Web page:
Collaborative Governance and Public Innovation in Northern Europe

by

Annika Agger, Bodil Damgaard, Andreas Hagedorn Krogh, Eva Sørensen

eISBN: 978-1-68108-013-0, 2015
ISBN: 978-1-68108-014-7



Indexed in: Chemical Abstracts, EBSCO.

Governments all over Northern Europe have placed public innovation high on the political agenda and pursuing public innovation through...[view complete introduction]
US $
Buy Personal eBook
49
Order Library eBook
196
Order Printed Copy
*120
Order PDF + Printed Copy (Special Offer)
*126

*(Excluding Mailing and Handling)

🔒Secure Checkout Personal information is secured with SSL technology

European Patent Reforms: Transforming European Patent Governance and Enhancing Collaborative Innovation?

- Pp. 181-204 (24)

Esther van Zimmeren

Abstract

The main objective of the current chapter is to examine to what extent the European patent system, the decision-making process on the so-called “Patent Package” and its implementation reflect the conceptual framework of dynamic governance, a framework which aligns closely with the notion of collaborative innovation. In the global patent context, a gradual increase of more dynamic patent governance has been observed. The adoption of fundamental patent reforms in Europe calls for a review of those reforms from a dynamic governance perspective. After decades of negotiations on the European Union (EU) patent, the financial crisis has finally driven the EU Member States and the EU institutions to gain the momentum and to adopt a compromise on the Patent Package. These reforms are aimed at simplifying the European patent system, lowering the costs of patenting, improving legal certainty and limiting forum-shopping in terms of litigation. These objectives were supported widely by stakeholders. However, despite these laudable objectives, the way the decision-making process was spun out and then suddenly rushed through and the actual content of the package are highly controversial. In the end, the reforms will further increase the complexity of the European patent system, patent protection in Europe will probably remain rather expensive and the risk of forum shopping may continue to persist to a certain extent. This raises the fundamental question whether stakeholders have actually been sufficiently involved in the decision-making process.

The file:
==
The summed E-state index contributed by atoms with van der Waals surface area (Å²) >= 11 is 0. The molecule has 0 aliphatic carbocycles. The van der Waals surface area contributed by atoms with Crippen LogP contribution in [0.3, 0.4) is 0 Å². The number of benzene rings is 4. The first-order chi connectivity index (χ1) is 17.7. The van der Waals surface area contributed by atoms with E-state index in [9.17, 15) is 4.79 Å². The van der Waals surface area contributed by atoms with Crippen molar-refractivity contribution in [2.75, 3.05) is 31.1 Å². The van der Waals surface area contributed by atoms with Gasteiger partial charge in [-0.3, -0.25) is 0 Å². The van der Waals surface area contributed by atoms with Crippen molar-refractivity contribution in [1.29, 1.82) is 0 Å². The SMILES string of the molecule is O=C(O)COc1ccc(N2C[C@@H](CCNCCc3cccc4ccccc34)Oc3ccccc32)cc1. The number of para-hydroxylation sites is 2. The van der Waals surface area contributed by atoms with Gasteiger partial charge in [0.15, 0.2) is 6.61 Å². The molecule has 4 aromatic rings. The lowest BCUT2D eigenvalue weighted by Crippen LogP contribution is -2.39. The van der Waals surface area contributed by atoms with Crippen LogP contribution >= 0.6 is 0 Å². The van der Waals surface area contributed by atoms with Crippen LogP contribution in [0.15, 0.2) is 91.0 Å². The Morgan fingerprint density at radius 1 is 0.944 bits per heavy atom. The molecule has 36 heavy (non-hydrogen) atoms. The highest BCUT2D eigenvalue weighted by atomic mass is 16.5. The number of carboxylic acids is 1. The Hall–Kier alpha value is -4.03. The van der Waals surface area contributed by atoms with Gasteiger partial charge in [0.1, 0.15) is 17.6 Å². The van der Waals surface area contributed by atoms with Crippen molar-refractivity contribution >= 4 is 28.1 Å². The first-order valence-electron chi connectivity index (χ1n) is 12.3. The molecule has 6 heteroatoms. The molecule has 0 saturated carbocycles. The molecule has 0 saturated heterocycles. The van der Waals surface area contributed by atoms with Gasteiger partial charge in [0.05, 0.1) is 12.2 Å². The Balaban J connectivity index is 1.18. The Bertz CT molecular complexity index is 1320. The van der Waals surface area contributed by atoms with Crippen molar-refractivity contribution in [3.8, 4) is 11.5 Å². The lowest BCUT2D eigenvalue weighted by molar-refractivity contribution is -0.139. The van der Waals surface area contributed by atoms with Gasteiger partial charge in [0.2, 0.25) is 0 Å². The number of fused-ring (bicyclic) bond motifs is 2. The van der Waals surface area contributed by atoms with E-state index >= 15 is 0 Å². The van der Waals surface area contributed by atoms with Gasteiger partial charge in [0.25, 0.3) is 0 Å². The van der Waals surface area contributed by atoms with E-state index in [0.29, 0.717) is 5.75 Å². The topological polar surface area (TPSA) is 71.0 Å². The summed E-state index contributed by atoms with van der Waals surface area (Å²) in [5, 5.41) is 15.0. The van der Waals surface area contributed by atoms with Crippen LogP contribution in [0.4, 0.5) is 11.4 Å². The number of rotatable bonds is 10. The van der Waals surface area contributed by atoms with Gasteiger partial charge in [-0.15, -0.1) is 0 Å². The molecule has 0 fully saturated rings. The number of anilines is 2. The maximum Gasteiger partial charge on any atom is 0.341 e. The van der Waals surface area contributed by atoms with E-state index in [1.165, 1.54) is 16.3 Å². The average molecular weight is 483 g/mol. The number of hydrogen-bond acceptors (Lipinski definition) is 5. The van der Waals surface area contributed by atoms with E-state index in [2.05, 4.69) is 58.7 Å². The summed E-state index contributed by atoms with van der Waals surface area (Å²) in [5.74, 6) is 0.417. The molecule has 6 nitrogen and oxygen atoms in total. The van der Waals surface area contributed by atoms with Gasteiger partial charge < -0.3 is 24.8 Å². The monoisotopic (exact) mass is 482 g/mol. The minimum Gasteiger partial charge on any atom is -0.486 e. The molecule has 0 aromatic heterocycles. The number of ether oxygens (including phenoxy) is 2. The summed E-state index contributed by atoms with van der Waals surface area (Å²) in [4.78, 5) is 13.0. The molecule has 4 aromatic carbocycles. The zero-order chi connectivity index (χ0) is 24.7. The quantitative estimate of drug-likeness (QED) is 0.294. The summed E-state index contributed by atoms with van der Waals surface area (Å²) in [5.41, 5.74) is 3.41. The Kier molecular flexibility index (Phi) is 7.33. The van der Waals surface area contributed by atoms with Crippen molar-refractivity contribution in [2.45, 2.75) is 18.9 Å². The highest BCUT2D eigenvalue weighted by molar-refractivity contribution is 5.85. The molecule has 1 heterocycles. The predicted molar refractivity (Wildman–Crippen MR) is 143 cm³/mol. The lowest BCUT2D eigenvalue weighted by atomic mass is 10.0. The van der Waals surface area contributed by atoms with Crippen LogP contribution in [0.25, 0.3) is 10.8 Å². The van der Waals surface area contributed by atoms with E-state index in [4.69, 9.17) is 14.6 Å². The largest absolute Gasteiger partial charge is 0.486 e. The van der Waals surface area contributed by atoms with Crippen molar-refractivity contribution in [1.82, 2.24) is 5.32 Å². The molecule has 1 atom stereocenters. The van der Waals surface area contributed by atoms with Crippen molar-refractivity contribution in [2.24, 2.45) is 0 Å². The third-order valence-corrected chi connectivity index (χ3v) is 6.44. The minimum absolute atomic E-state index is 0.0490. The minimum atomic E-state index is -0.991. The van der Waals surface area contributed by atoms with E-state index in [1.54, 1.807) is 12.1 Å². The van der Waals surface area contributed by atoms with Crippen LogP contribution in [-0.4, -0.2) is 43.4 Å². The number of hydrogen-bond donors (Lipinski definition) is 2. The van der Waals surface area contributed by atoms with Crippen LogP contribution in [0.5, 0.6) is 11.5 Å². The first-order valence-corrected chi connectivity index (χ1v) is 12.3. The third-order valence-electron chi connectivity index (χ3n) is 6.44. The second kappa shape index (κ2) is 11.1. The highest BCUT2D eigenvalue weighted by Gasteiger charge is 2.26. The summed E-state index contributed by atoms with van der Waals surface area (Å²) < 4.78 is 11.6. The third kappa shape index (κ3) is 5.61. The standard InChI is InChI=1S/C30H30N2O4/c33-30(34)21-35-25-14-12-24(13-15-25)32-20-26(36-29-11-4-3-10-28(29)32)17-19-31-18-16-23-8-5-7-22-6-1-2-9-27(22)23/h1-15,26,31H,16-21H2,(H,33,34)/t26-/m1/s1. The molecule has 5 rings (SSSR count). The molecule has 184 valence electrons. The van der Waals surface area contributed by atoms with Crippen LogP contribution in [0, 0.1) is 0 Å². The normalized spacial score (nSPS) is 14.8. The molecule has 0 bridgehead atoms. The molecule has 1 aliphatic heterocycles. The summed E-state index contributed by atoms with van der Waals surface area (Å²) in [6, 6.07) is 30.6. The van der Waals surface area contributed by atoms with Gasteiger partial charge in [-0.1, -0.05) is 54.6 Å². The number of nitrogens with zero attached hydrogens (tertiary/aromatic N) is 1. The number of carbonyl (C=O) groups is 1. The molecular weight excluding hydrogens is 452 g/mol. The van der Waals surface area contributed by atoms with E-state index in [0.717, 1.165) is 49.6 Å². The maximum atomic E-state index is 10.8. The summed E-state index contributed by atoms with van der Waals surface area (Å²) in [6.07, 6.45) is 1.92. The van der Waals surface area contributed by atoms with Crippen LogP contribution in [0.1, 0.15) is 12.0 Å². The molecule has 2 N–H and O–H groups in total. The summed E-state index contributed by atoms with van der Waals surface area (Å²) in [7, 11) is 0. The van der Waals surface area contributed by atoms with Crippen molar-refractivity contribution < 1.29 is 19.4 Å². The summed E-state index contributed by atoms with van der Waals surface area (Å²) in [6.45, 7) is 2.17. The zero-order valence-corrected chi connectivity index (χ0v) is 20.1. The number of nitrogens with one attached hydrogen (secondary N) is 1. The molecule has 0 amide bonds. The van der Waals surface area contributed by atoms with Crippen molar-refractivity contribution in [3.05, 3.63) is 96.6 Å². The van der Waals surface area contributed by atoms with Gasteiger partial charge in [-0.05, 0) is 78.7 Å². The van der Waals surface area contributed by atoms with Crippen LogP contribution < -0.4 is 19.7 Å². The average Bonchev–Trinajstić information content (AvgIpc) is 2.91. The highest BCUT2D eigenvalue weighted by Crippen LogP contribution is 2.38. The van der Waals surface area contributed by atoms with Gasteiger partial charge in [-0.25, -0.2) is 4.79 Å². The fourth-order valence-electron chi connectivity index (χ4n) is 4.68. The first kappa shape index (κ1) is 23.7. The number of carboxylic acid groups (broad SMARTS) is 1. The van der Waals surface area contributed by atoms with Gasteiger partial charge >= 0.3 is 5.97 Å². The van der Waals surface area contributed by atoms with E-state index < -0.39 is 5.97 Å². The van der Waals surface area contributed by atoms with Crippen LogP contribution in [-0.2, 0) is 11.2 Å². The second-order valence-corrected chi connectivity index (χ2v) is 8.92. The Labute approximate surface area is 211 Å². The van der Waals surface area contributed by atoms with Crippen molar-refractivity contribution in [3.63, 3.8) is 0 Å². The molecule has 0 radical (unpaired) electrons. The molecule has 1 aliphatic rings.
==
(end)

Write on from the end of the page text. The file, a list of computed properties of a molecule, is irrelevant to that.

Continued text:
Purchase Chapter  Book Details

Advertisement


Webmaster Contact: info@benthamscience.net Copyright © 2019 Bentham Science